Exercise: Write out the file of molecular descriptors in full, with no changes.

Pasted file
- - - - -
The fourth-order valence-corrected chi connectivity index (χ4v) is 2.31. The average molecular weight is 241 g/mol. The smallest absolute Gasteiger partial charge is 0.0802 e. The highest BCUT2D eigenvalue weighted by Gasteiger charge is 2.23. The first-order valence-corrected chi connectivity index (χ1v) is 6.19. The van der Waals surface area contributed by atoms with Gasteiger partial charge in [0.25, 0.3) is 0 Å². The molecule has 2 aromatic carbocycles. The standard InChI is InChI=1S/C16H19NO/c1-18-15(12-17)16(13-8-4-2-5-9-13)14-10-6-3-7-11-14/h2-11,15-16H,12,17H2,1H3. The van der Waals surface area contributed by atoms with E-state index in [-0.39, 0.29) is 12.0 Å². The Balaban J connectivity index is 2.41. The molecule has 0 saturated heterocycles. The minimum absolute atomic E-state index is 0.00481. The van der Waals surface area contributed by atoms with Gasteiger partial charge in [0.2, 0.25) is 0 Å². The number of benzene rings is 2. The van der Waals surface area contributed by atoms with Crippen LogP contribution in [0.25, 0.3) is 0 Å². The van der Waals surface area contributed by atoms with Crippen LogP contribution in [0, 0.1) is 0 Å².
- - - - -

The fourth-order valence-corrected chi connectivity index (χ4v) is 2.31. The average molecular weight is 241 g/mol. The smallest absolute Gasteiger partial charge is 0.0802 e. The highest BCUT2D eigenvalue weighted by Gasteiger charge is 2.23. The first-order valence-corrected chi connectivity index (χ1v) is 6.19. The van der Waals surface area contributed by atoms with Gasteiger partial charge in [0.25, 0.3) is 0 Å². The molecule has 2 aromatic carbocycles. The standard InChI is InChI=1S/C16H19NO/c1-18-15(12-17)16(13-8-4-2-5-9-13)14-10-6-3-7-11-14/h2-11,15-16H,12,17H2,1H3. The van der Waals surface area contributed by atoms with E-state index in [-0.39, 0.29) is 12.0 Å². The Balaban J connectivity index is 2.41. The molecule has 0 saturated heterocycles. The minimum absolute atomic E-state index is 0.00481. The van der Waals surface area contributed by atoms with Gasteiger partial charge in [0.2, 0.25) is 0 Å². The number of benzene rings is 2. The van der Waals surface area contributed by atoms with Crippen LogP contribution in [0.25, 0.3) is 0 Å². The van der Waals surface area contributed by atoms with Crippen LogP contribution in [0, 0.1) is 0 Å².